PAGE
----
Wall Street Journal Explains Bahamas Conference

Thanks are due to the Wall Street Journal where Bret Stephens mentioned our blog posts in his column today.  Although Stephens avoids referring to LobeLog by name, he does cite an unidentified “internet sleuth” who broke the story about an off-the-record conference held by the Foundation for Defense of Democracies (FDD) in the Bahamas May 30-June 1. We blogged about the conference in two posts (here and here).

Stephens’ account of the proceedings – which is unusually balanced given the ultra-hawkish views of the Journal’s editorial page when it comes to Iran – does, I’m sure, reflect the tenor of most of the discussion, at least judging from the agenda that was sent to attendees beforehand. But, as I pointed out, the invitees themselves were drawn from a rather narrow ideological spectrum whose political center of gravity would likely be Ladan Archin, director for the Pentagon’s Iran Directorate and an alumna of the Office of Special Plans (OSP) under Doug Feith in the run-up to the Iraq War, or perhaps one of the keynoters, Bernard Lewis. That is unsurprising given the sponsor, the FDD, whose own foreign-policy views appear to roughly track those of Israel’s Likud Party leader, former Prime Minister Binyamin Netanyahu. To the extent that Donna Brazile and Chuck Schumer – whose membership on FDD’s board of advisers is cited by Stephens as evidence of ideological diversity (they were not invited to the conference) – can steer the group in a more-moderate direction, given the preponderance of neo-conservative voices on all of its various boards (other advisors include, for example, Charles Krauthammer, Bill Kristol, James Woolsey, and Richard Perle) and programs, including the Committee on the Present Danger, is questionable. FDD’s director, Clifford May, after all, served as director of communications for the Republican National Committee from 1997 to 2001 and is a former board member of the Republican Jewish Coalition.

As to Stephens’ contention that, “Had our sleuth been at the conference, he might have been disappointed to find that nothing by way of bombing coordinates for the pending attack on Iran’s nuclear installations were presented,” I don’t think I would have been that disappointed, because, again, the agenda didn’t indicate anything so specific as targeting. At the same time, Stephens should be referred to the discussion in Session IV: 3:30 p.m. to 5:00 p.m. on Thursday May 31, just before the 6:30 p.m. “Meet FDD’s Experts Beachside” reception; to wit:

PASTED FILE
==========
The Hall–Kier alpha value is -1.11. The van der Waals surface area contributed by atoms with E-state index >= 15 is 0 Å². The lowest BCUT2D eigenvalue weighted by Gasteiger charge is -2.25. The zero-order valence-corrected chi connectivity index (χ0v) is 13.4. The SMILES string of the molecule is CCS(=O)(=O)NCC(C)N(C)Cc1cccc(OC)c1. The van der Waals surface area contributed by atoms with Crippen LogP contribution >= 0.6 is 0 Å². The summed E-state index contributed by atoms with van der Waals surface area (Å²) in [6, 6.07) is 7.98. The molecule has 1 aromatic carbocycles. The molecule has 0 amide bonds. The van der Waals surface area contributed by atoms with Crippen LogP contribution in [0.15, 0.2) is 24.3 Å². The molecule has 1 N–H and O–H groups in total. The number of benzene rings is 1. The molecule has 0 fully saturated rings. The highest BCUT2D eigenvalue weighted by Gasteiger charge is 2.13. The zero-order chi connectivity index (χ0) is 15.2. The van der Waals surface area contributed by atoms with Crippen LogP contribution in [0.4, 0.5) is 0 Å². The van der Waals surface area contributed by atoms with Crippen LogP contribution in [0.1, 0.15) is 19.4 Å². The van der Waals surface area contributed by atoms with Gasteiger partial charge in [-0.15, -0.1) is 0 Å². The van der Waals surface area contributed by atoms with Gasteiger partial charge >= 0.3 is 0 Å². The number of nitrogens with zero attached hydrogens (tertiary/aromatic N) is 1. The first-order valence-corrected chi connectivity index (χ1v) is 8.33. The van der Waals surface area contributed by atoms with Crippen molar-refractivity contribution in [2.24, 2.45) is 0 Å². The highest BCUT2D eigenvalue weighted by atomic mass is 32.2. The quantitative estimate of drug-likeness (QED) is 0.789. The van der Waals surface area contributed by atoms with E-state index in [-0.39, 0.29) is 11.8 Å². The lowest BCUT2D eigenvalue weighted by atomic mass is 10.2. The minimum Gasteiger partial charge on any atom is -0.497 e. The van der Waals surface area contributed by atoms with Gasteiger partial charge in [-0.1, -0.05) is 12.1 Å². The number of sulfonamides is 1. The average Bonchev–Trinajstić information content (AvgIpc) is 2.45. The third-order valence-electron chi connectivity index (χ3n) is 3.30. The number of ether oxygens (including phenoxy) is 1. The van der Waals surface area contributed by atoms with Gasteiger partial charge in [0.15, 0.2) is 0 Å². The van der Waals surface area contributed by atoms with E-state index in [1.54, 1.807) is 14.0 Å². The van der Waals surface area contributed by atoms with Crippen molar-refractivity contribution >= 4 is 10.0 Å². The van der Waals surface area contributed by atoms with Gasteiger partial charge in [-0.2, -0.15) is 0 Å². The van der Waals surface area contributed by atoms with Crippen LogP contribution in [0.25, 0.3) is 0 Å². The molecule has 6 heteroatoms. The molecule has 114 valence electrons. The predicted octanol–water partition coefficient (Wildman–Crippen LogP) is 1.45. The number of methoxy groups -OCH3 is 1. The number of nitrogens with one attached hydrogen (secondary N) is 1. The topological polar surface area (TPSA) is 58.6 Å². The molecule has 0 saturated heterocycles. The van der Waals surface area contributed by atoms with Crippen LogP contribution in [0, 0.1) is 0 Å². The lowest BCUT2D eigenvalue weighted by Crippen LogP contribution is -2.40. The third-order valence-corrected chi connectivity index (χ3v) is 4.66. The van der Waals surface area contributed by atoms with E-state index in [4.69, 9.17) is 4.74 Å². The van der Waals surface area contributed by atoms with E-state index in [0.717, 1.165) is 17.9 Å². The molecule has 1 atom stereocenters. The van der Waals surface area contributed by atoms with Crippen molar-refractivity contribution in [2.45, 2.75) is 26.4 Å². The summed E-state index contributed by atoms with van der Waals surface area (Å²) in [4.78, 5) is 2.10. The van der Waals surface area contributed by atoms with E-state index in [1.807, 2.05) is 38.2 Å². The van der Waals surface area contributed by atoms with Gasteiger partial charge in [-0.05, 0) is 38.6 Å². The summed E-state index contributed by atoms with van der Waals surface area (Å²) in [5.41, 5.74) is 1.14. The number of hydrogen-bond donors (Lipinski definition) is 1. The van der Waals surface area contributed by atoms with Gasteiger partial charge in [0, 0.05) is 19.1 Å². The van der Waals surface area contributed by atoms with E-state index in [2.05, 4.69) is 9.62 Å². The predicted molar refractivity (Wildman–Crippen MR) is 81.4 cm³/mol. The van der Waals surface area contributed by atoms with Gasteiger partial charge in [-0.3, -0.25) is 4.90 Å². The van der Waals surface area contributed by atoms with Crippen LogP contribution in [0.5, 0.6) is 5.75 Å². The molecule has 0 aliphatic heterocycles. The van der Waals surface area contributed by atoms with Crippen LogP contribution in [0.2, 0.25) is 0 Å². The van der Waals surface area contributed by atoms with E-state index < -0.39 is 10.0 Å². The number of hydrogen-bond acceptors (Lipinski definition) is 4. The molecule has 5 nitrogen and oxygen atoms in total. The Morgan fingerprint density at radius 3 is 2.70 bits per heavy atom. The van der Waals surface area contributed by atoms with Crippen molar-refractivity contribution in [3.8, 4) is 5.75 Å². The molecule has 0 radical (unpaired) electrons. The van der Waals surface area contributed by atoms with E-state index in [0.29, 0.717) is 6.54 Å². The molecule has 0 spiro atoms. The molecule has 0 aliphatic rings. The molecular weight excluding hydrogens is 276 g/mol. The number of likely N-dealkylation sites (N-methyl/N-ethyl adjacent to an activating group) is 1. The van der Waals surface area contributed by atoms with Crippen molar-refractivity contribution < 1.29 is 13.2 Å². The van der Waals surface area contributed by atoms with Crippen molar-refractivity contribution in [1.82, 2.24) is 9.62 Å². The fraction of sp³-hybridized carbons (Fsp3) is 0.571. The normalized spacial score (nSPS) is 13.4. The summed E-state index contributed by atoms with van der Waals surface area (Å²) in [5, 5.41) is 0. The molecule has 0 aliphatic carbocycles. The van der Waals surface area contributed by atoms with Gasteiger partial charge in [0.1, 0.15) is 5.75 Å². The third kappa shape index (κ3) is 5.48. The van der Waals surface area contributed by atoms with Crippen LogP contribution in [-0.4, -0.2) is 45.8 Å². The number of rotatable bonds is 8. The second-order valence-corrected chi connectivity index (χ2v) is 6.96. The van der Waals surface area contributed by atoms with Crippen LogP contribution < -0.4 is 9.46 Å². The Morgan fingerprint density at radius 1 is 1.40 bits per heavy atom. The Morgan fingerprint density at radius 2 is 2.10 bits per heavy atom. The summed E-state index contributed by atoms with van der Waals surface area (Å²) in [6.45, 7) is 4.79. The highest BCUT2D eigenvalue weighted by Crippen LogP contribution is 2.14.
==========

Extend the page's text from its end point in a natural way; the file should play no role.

• “Military Response
    • What policy options are on the table for slowing Iran’s nuclear development?
    • Is there a military option that would end the development of the nuclear program?
    • What type of response capabilities does the U.S. and its allies have if Iran were to employ the use of a nuclear weapon?”

Perhaps the participants did not get to this question because Lt. Gen. Charles “Chuck” Wald, who is listed on the program as a “speaker” on this panel did not actually make it to the conference, and he was the only person listed on the program with real military expertise. Wald, former deputy commander of the U.S. European Command (EUCOM), was the air component commander based at Prince Sultan Air Base in Saudi Arabia in charge of planning and deploying U.S. air power in the run-up to and during the U.S. military campaign that ousted the Taliban in Afghanistan in 2001, according to the Washington Post’s Bill Arkin. Although Wald is now much more interested in the national-security aspects of global warming and climate change, his views on air power and precision strikes against possible nuclear and military targets in Iran would obviously be relevant to the session’s agenda.

In his op-ed, Stephens also fails to mention Session VII, 1:30 p.m. to 2:45 p.m., on Friday, June 1, “The Uses of Media: Information and Dis-information” — a rather suggestive title — in which Stephens himself was listed as a speaker. That session was moderated by Cheryl Halpern, who is listed as “Chairman of the Board, Corporation for Public Broadcasting (CPB).” When we inquired at CPB two weeks ago as to whether Halpern, an FDD donor, moderated such a panel in her corporate capacity, we received a belated reply from Louise Filkins, the senior director of media relations at CPB: “All who attended the conference did so as private individuals, sharing their own perspectives, discussing critical issues and not representing the views of any organizations with which they may be affiliated.”

Jim Lobe

Jim Lobe served for some 30 years as the Washington DC bureau chief for Inter Press Service and is best known for his coverage of U.S. foreign policy and the influence of the neoconservative movement.